When in Beirut, many things will come highly recommended to you. From never-ending beaches to mountains hugging local restaurants, the sites and experiences are endless. Don't even get us started about the food. Whether you want a light bite or a midnight snack, the cities street vendors have a way of hitting all of your insatiable cravings.
So, here you find yourself in a city that's all hustle and bustle, filled with family-run shops on every corner and food carts on every street side. Many may find Beirut's restless nature intimidating, as the streets never stop singing and the local's waltz to the beat of the city's pulse. The only way to maneuver a city like Beirut is to discover it's streets and what they have to offer. Here's a hint: street vendors.
Food carts on every corner imaginable, offering tastes and smells that any foodie would swoon over. Despite the variety of street foods that the city has to offer, Beirutis know all too well that it's the fluffy loaf of bread, typically known as Kaak [Ka'ak], that really hits the spot.
Kaak, a purse-shaped street bread, usually coated in sesame seeds, is famous for its crunch and taste. You could not miss the popular treat even if you tried. As street vendors wander Beirut's alleyways with their carts and Kaak dangling from the rails on their bikes, there's almost a sense of timelessness that comes with such a sight. In a city that seems to have lived a thousand lives, our Kaak carts appear to have lived and survived through it all.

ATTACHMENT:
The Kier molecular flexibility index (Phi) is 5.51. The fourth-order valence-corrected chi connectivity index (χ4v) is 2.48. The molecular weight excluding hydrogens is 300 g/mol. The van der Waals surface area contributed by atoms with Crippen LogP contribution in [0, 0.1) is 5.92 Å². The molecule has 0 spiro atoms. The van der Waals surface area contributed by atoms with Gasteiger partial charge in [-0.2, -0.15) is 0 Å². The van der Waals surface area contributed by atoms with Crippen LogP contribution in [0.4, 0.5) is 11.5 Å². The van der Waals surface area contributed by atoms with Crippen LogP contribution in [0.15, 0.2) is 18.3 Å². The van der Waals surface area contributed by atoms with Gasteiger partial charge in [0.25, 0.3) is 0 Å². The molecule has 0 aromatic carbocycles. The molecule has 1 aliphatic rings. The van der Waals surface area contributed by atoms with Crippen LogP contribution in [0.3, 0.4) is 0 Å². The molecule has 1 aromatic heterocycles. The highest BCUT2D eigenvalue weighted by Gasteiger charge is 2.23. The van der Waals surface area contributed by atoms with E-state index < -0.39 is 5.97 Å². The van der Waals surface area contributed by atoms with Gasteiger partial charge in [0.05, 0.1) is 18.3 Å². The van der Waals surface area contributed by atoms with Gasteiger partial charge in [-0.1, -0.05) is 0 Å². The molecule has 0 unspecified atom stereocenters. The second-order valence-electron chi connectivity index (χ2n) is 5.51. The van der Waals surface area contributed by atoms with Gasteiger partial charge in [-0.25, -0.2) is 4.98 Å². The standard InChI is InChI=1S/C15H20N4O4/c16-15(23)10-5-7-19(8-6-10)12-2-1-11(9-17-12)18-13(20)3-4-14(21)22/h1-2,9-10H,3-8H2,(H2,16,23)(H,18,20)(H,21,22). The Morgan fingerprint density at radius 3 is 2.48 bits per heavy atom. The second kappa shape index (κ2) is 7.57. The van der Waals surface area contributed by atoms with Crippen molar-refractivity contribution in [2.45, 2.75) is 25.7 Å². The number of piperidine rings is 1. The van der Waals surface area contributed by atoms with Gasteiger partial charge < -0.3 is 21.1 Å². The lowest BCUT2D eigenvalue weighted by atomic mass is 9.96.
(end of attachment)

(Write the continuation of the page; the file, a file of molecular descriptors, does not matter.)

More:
Typically eaten with Zaatar or Picon, Kaak and the street carts that follow have had a longstanding presence in Lebanon. A cultural symbol that is cross-generational and even recognized in old snapshots of Beirut. Many have indulged in this traditional street bread, slowly edging away from being known as just a local favorite to a regional delight.
From the Ottoman Empire to the present day, these vendors and their line of work have probably fed every street corner in the city. Explore one of Lebanon's longstanding cultural symbols and traditions: One street vendor at a time.